Reading is a very important skill to become comfortable with in third grade. Each day we will spend time reading books on our own, in small groups, with partners, and listening to stories read aloud. Find time in your day to make reading important at home too!
The following article gives some great tips for promoting literacy at home:
Writing is another very important component of literacy. We will spend time writing in class each day. Some of the genres we will study this year are: memoirs, informational research reports, poetry, book reviews, and realistic fiction.
The following ideas from Scholastic.com can be done at home to improve your child's writing skills!
Write About Your Lives: When your family experiences an enjoyable or important moment, you and your child can write about it together in a narrative piece. Describe the events that occurred using details and emotion, then send the piece to family members or friends to share the event and the writing.
Get Technical: Help your child use a computer to research a topic or communicate with friends and family. Your third grader can also use the computer to write her own pieces or pieces you write together.
Learn How to Do Something New: Pick something fun you and your child want to learn how to do, like drawing cartoons (How to Make Awesome Comics is a great 3rd grade resource for that!). Research the topic online or in a book together and create an informative piece, explaining the subject. You can then do the project yourselves or teach another family member or friend using the piece you and your child wrote.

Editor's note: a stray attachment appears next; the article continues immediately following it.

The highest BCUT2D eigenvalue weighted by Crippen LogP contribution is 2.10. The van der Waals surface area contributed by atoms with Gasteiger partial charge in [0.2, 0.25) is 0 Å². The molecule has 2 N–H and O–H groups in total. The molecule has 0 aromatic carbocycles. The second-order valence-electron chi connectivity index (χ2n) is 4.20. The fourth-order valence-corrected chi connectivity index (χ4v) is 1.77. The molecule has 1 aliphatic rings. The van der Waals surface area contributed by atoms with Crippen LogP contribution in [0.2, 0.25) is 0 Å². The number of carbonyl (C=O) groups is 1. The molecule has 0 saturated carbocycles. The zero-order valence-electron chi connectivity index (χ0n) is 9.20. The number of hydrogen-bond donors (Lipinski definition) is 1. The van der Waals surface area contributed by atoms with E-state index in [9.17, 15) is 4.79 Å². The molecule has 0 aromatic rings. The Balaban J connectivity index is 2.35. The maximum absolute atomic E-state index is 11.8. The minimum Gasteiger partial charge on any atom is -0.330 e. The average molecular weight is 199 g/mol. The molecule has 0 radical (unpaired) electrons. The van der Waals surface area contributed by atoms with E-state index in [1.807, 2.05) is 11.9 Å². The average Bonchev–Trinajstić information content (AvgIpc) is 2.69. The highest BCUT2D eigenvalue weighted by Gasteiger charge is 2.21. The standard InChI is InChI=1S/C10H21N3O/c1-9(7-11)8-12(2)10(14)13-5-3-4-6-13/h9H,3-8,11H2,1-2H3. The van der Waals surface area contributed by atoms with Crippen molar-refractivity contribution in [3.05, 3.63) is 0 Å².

Make Your Own Magazine: Read magazines for children, such as Scholastic News, to familiarize your child with the format of magazines. Then work together to create your own magazine about your family, topics of interest, or anything you’d like!
This year in math, third graders will cover many different topics and skills. We will spend time in all four of the math strands, Numbers and Operations, Algebra, Data Analysis, and Geometry and Measurement. There are several different components to our math learning each day:
- Math Review - Partner and group work on math skills with error analysis and math talks
- Task Board - Differentiated instruction and time for students to work with partners on games to practice skills
- Lesson - Introduction and practice of new math skills
We will share which concepts will be focused on each month in the newsletters that is sent home with students.
The following articles can give you some ideas for working on math at home:
In place of homework families can do other things that have been proven to support their child's success in school:
Read a book together, eat a meal together, go outisde and play, go to bed early